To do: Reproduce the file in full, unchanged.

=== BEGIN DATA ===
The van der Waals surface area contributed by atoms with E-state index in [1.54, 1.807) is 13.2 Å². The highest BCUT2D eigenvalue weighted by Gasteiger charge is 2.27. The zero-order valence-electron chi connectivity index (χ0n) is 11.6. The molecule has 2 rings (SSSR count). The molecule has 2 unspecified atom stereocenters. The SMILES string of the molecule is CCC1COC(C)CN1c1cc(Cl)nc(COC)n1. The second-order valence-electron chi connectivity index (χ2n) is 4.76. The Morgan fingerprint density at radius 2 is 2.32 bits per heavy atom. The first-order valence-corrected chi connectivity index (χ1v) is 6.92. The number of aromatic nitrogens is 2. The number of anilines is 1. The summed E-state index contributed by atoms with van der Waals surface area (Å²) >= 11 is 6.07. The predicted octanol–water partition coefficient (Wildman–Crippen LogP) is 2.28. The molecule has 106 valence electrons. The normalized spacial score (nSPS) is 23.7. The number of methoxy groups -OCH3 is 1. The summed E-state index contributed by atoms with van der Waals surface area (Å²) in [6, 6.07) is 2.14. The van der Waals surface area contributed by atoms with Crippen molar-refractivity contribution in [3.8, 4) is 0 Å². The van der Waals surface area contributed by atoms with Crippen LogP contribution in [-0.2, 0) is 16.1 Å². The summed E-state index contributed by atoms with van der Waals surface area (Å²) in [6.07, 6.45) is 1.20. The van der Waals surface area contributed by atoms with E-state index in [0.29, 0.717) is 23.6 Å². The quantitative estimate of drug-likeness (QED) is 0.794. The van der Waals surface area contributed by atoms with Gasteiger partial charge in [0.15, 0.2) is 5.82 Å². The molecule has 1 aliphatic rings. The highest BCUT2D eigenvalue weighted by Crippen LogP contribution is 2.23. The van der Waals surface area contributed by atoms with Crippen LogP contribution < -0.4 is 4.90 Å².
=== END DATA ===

The van der Waals surface area contributed by atoms with E-state index in [1.54, 1.807) is 13.2 Å². The highest BCUT2D eigenvalue weighted by Gasteiger charge is 2.27. The zero-order valence-electron chi connectivity index (χ0n) is 11.6. The molecule has 2 rings (SSSR count). The molecule has 2 unspecified atom stereocenters. The SMILES string of the molecule is CCC1COC(C)CN1c1cc(Cl)nc(COC)n1. The second-order valence-electron chi connectivity index (χ2n) is 4.76. The Morgan fingerprint density at radius 2 is 2.32 bits per heavy atom. The first-order valence-corrected chi connectivity index (χ1v) is 6.92. The number of aromatic nitrogens is 2. The number of anilines is 1. The summed E-state index contributed by atoms with van der Waals surface area (Å²) >= 11 is 6.07. The predicted octanol–water partition coefficient (Wildman–Crippen LogP) is 2.28. The molecule has 106 valence electrons. The normalized spacial score (nSPS) is 23.7. The number of methoxy groups -OCH3 is 1. The summed E-state index contributed by atoms with van der Waals surface area (Å²) in [6, 6.07) is 2.14. The van der Waals surface area contributed by atoms with Crippen molar-refractivity contribution in [3.8, 4) is 0 Å². The van der Waals surface area contributed by atoms with Crippen LogP contribution in [-0.2, 0) is 16.1 Å². The summed E-state index contributed by atoms with van der Waals surface area (Å²) in [6.07, 6.45) is 1.20. The van der Waals surface area contributed by atoms with E-state index in [0.29, 0.717) is 23.6 Å². The quantitative estimate of drug-likeness (QED) is 0.794. The van der Waals surface area contributed by atoms with Gasteiger partial charge in [0.15, 0.2) is 5.82 Å². The molecule has 1 aliphatic rings. The highest BCUT2D eigenvalue weighted by Crippen LogP contribution is 2.23. The van der Waals surface area contributed by atoms with Crippen LogP contribution < -0.4 is 4.90 Å².